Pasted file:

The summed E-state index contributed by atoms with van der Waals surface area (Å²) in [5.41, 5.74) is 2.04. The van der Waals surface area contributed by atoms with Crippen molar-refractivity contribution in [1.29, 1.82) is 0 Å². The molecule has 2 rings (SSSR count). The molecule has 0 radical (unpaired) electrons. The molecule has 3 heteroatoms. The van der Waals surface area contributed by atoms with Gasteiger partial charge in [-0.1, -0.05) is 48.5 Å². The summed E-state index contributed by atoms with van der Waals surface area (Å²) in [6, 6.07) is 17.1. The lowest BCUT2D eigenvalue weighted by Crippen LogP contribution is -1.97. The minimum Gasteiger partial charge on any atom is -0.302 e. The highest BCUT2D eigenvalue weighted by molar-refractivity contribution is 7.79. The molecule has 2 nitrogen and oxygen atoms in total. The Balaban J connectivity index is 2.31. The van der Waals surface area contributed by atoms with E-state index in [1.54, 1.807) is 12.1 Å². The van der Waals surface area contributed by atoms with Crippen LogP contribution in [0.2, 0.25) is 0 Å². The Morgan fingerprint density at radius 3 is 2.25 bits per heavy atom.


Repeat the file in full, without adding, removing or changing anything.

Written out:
The summed E-state index contributed by atoms with van der Waals surface area (Å²) in [5.41, 5.74) is 2.04. The van der Waals surface area contributed by atoms with Crippen molar-refractivity contribution in [1.29, 1.82) is 0 Å². The molecule has 2 rings (SSSR count). The molecule has 0 radical (unpaired) electrons. The molecule has 3 heteroatoms. The van der Waals surface area contributed by atoms with Gasteiger partial charge in [-0.1, -0.05) is 48.5 Å². The summed E-state index contributed by atoms with van der Waals surface area (Å²) in [6, 6.07) is 17.1. The lowest BCUT2D eigenvalue weighted by Crippen LogP contribution is -1.97. The minimum Gasteiger partial charge on any atom is -0.302 e. The highest BCUT2D eigenvalue weighted by molar-refractivity contribution is 7.79. The molecule has 2 nitrogen and oxygen atoms in total. The Balaban J connectivity index is 2.31. The van der Waals surface area contributed by atoms with E-state index in [1.54, 1.807) is 12.1 Å². The van der Waals surface area contributed by atoms with Crippen LogP contribution in [0.2, 0.25) is 0 Å². The Morgan fingerprint density at radius 3 is 2.25 bits per heavy atom.